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The Rococo Period (Louis XV)

(1723 – 1774)

 

Rococo_1jpg     rococo_2     rococo_3

 

By the time of Louis XV's reign the rather overbearing and studiously ornate Baroque furniture type of Louis XIV gradually fell out of favour and was replaced by what is called the Rococo. This is viewed by many as the highest point in French furniture design and has undergone numerous revivals over the subsequent centuries. Mid 18th century furniture in France is renowned for the most fine craftsmanship and attention to detail.

 

The major characteristics, in abstract terms, of the rococo style, or, Louis XV style, are lightness, assymetry, elegance, and the most exquisite and careful decorative accents. In more practical terms French rococo furniture sees great use of interlacing shell decoration, plant and flower motifs, C scrolls and S scrolls. The cabriole leg and scroll foot were refined and used a great deal.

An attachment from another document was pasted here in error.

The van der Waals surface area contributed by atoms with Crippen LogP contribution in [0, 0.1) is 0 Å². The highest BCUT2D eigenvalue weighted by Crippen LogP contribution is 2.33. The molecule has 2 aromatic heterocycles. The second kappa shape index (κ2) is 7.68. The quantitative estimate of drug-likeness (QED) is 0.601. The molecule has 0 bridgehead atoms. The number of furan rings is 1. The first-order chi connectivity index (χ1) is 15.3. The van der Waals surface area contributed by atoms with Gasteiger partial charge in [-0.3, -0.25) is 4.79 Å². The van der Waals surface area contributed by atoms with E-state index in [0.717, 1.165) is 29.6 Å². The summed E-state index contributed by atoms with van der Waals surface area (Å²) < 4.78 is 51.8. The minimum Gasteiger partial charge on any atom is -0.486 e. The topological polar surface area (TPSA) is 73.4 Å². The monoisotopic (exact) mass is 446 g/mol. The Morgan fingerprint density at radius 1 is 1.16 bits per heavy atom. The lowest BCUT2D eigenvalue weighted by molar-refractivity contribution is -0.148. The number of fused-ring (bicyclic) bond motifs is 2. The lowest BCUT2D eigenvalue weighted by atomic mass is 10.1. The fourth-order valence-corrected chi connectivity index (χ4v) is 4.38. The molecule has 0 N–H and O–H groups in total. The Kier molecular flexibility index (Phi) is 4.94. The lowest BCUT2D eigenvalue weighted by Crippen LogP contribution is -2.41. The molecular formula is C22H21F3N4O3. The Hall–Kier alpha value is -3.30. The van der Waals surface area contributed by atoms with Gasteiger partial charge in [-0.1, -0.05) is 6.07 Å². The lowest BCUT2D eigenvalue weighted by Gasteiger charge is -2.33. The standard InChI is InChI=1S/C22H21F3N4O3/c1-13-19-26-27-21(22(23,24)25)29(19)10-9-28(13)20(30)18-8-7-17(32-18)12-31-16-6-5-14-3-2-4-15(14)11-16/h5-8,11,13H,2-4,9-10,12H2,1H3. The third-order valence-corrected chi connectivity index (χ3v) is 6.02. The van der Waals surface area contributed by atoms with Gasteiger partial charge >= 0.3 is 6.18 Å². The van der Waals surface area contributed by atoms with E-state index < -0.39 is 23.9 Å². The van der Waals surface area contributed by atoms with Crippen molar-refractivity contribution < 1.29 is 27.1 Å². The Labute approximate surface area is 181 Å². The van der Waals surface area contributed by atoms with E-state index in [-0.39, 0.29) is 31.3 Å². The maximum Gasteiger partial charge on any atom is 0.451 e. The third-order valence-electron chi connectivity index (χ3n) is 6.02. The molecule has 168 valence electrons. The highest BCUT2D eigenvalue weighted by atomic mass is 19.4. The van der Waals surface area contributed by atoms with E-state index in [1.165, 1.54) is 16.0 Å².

There was far more concern with convenience and comfort which saw the making of smaller armchairs, sofas, and portable tables. Very large numbers of new furniture styles came into being, such as: chiffoniers, card tables, roll-top desks and ladies furniture: "Bonheur du jour" (Lady's Desk) and "Table à coiffer" (Dressing Table) - Woman became extremely important due to Madame de Pompadour (the mistress of King Louis) who had her own apartment at the Palace of Versailles and she encouraged King Louis XV to promote the true arts of architecture and furniture.

 

 

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